A Computer Science engineer by education, Nitisha started her career in the corporate sector, before realising she wanted to work in the development and social justice space. Since then, she has worked with Teach For India and Care India and is from the founding batch of Indian School of Development Management (ISDM), a one of its kind organisation creating leaders for the development sector through its experiential learning post graduate program.

As a Youth Ki Awaaz Menstrual Health Fellow, Nitisha has started Let’s Talk Period, a campaign to mobilise young people to switch to sustainable period products. She says, “80 lakh women in Delhi use non-biodegradable sanitary products, generate 3000 tonnes of menstrual waste, that takes 500-800 years to decompose; which in turn contributes to the health issues of all menstruators, increased burden of waste management on the city and harmful living environment for all citizens.

Let’s Talk Period aims to change this by

Find out more about her campaign here.

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A former Assistant Secretary with the Ministry of Women and Child Development in West Bengal for three months, Lakshmi Bhavya has been championing the cause of menstrual hygiene in her district. By associating herself with the Lalana Campaign, a holistic menstrual hygiene awareness campaign which is conducted by the Anahat NGO, Lakshmi has been slowly breaking taboos when it comes to periods and menstrual hygiene.

A Gender Rights Activist working with the tribal and marginalized communities in india, Srilekha is a PhD scholar working on understanding body and sexuality among tribal girls, to fill the gaps in research around indigenous women and their stories. Srilekha has worked extensively at the grassroots level with community based organisations, through several advocacy initiatives around Gender, Mental Health, Menstrual Hygiene and Sexual and Reproductive Health Rights (SRHR) for the indigenous in Jharkhand, over the last 6 years.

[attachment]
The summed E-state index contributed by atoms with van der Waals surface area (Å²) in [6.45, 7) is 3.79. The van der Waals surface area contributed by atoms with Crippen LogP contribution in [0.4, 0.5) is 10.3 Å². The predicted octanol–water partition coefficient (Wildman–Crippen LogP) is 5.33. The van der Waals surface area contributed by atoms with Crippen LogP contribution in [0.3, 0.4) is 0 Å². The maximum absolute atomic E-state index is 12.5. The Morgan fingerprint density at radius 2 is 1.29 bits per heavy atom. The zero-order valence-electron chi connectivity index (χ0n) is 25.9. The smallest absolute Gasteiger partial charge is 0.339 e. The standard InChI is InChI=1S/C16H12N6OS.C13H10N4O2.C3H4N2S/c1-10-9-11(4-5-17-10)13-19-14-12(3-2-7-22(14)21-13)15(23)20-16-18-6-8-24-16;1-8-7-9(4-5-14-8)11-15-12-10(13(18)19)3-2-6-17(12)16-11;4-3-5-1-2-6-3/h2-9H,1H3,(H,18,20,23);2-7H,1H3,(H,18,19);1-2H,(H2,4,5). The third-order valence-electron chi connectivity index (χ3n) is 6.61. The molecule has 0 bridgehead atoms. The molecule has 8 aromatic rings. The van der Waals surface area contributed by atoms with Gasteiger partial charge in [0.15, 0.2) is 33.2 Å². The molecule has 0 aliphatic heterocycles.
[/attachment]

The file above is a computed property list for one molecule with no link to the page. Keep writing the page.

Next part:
Srilekha has also contributed to sustainable livelihood projects and legal aid programs for survivors of sex trafficking. She has been conducting research based programs on maternal health, mental health, gender based violence, sex and sexuality. Her interest lies in conducting workshops for young people on life skills, feminism, gender and sexuality, trauma, resilience and interpersonal relationships.

A Guwahati-based college student pursuing her Masters in Tata Institute of Social Sciences, Bidisha started the #BleedwithDignity campaign on the technology platform Change.org, demanding that the Government of Assam install
biodegradable sanitary pad vending machines in all government schools across the state. Her petition on Change.org has already gathered support from over 90000 people and continues to grow.

Bidisha was selected in Change.org’s flagship program ‘She Creates Change’ having run successful online advocacy
campaigns, which were widely recognised. Through the #BleedwithDignity campaign; she organised and celebrated World Menstrual Hygiene Day, 2019 in Guwahati, Assam by hosting a wall mural by collaborating with local organisations. The initiative was widely covered by national and local media, and the mural was later inaugurated by the event’s chief guest Commissioner of Guwahati Municipal Corporation (GMC) Debeswar Malakar, IAS.